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Smishing

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Nowadays it is very common to receive an official-sounding message on our phones, telling us there is a problem with our bank, mail, or government, and giving us a chance to solve that issue quickly. That is more often than not a smishing attempt, which is a technique for scammers to acquire sensitive personal data such as email addresses and bank account numbers. With so many such messages being sent our way every day, it is so easy to slip and fall when a novel one arrives, and that is why we have to be extra vigilant when it comes to these matters.

I was reminded of this topic/threat when I got a text message from an unknown number, this time claiming that I had a no contact traffic violation and was given a link/url where I could settle the matter. This was a new one, so it initially caught me by surprise and piqued my curiosity, until I double checked to see the sender and saw the biggest red flag, which was that the sender was just another regular number.

Before that, I had already encountered many smishing attempts, the most claiming to be from PHLPOST, saying I had a package that couldn’t be delivered, and providing a link where I can settle the matter. Luckily for me, I am not a big shopping guy, whether online or offline, so I knew that I’m not expecting any packages. Of course, aside from that, the usual scam giveaway of the regular mobile phone number also gave it away.

In this day and age, opening links from strangers pretending to be someone else would be the equivalent of crossing the street without first looking left and right. Anything that we receive on our smartphones that isn’t from a trusted source should always be treated with suspicion and that means minimal interaction. It no longer takes multiple emails with a Nigerian prince for a scam to be successful. In the worst case scenario these days, the simple act of opening a link can already compromise our devices with malware. Those who are gullible enough to provide personal details should brace themselves for being targeted with even more elaborate scams that are designed to separate you from your hard earned money.

Smishing, or SMS/text message phishing, is the use of unsolicited text messages to steal personal information and money and commit fraud. The key words here are unsolicited and fraud. So if you get an unsolicited text from an unknown or untrusted source, usually pretending to be an institution you trust, your guard should always automatically go up, even if your curiosity is piqued.

Smishing usually impersonates your bank, the post office, the government, authorities, and then provides a link. Opening the link leads you to a webpage that asks for personal information, or maybe bank details, which is what the scammers need to worm their way into getting as much of your money as they can. The best defense for this would be vigilance and awareness, and upon seeing anything suspicious, is to totally ignore any smishing attempts.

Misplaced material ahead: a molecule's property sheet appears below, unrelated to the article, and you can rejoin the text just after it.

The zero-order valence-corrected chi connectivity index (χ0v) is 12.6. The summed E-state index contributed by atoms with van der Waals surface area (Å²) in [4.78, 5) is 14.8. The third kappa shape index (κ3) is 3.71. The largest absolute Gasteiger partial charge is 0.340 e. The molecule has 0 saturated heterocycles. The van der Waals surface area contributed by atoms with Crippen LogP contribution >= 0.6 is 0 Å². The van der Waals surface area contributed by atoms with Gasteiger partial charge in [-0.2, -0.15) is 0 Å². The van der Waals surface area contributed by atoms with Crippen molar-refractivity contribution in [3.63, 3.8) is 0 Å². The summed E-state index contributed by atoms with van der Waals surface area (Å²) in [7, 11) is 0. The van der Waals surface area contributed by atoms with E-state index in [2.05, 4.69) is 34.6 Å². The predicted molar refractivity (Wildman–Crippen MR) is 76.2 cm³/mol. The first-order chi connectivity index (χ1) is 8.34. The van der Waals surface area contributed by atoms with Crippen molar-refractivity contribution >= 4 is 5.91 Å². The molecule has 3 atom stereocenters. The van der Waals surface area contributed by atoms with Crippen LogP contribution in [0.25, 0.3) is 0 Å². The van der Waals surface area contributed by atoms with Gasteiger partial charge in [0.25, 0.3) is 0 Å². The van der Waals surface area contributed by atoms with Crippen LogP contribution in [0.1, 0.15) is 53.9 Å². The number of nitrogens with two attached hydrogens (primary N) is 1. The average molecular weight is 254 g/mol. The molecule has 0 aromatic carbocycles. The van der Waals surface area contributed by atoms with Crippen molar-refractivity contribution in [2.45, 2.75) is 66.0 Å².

Advances in smishing tech means that some may now be able to install malware on your phone just from opening their link, which is why the no-touch precaution may be the best way to deal with their attempts at scamming.

Another worrying rumor I’ve heard is that they are now able to send SMS that hide the number and instead come with an official looking identifier. If this is true, then we will need to be extra vigilant because this is the easiest sign to tell them apart from the official sources. Personally, I hope it isn’t true and if it is, the telcos are doing something to counter it, because that would be problematic if they are now able to improve their impersonation game.

Sometimes, a smish will hit the jackpot and arrive just as you have a legitimate concern that matches it. The key here is that as a potential victim, we should always remain aware of the potential damage a successful smish can unleash. Remember that if there are any suspicions, stay the course and do not interact, because even if your legit concern is serious, it can only be addressed only by the official channels. Note that if you fall for the scam, you can be pretty sure that you’ll still be going back to the official channels as you work to undo the damage.

Smishing is a variant of phishing, which is a play on the word fishing. Whether the scammers use SMS, messaging apps, or email, the point is to send out as much bait as they can in the hope of catching something. It is up to us not to take the bait. As time goes by, that bait will most likely evolve, and along with it, so must we. That is part of this digital world that we live in, and as we taught our kids how to cross the street, now we must teach each other how not to get scammed.*

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